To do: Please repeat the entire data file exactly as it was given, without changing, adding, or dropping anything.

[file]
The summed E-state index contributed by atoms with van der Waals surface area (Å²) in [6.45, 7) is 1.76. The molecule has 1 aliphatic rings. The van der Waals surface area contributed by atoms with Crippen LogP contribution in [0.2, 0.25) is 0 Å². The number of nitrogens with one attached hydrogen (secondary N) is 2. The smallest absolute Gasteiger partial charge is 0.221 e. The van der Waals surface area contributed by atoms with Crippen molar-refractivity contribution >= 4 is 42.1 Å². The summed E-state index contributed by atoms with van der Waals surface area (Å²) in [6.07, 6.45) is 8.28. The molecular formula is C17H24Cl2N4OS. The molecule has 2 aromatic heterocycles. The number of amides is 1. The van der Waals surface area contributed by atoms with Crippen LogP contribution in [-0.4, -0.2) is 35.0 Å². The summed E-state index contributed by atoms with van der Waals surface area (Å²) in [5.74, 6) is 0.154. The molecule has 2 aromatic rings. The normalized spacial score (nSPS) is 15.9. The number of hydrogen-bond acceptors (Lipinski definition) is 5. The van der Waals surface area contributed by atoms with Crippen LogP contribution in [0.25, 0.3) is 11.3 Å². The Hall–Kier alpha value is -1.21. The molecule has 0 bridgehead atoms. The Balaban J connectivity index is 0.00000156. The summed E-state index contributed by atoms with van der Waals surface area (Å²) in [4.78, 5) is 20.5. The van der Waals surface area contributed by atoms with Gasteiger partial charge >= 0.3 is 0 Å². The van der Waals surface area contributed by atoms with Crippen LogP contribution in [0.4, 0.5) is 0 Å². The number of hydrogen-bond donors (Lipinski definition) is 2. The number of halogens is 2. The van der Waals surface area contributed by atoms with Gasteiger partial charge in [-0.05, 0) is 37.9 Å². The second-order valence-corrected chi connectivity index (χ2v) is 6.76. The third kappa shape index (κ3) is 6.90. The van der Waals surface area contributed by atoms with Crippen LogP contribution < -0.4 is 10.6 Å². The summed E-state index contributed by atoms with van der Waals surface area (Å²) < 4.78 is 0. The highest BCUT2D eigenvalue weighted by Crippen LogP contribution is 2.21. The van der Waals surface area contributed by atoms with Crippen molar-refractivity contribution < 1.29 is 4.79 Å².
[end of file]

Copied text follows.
The summed E-state index contributed by atoms with van der Waals surface area (Å²) in [6.45, 7) is 1.76. The molecule has 1 aliphatic rings. The van der Waals surface area contributed by atoms with Crippen LogP contribution in [0.2, 0.25) is 0 Å². The number of nitrogens with one attached hydrogen (secondary N) is 2. The smallest absolute Gasteiger partial charge is 0.221 e. The van der Waals surface area contributed by atoms with Crippen molar-refractivity contribution >= 4 is 42.1 Å². The summed E-state index contributed by atoms with van der Waals surface area (Å²) in [6.07, 6.45) is 8.28. The molecular formula is C17H24Cl2N4OS. The molecule has 2 aromatic heterocycles. The number of amides is 1. The van der Waals surface area contributed by atoms with Crippen LogP contribution in [-0.4, -0.2) is 35.0 Å². The summed E-state index contributed by atoms with van der Waals surface area (Å²) in [5.74, 6) is 0.154. The molecule has 2 aromatic rings. The normalized spacial score (nSPS) is 15.9. The number of hydrogen-bond acceptors (Lipinski definition) is 5. The van der Waals surface area contributed by atoms with Crippen LogP contribution in [0.25, 0.3) is 11.3 Å². The Hall–Kier alpha value is -1.21. The molecule has 0 bridgehead atoms. The Balaban J connectivity index is 0.00000156. The summed E-state index contributed by atoms with van der Waals surface area (Å²) in [4.78, 5) is 20.5. The van der Waals surface area contributed by atoms with Gasteiger partial charge >= 0.3 is 0 Å². The van der Waals surface area contributed by atoms with Crippen LogP contribution in [0.4, 0.5) is 0 Å². The number of hydrogen-bond donors (Lipinski definition) is 2. The number of halogens is 2. The van der Waals surface area contributed by atoms with Gasteiger partial charge in [-0.05, 0) is 37.9 Å². The second-order valence-corrected chi connectivity index (χ2v) is 6.76. The third kappa shape index (κ3) is 6.90. The van der Waals surface area contributed by atoms with Crippen LogP contribution < -0.4 is 10.6 Å². The summed E-state index contributed by atoms with van der Waals surface area (Å²) < 4.78 is 0. The highest BCUT2D eigenvalue weighted by Crippen LogP contribution is 2.21. The van der Waals surface area contributed by atoms with Crippen molar-refractivity contribution < 1.29 is 4.79 Å².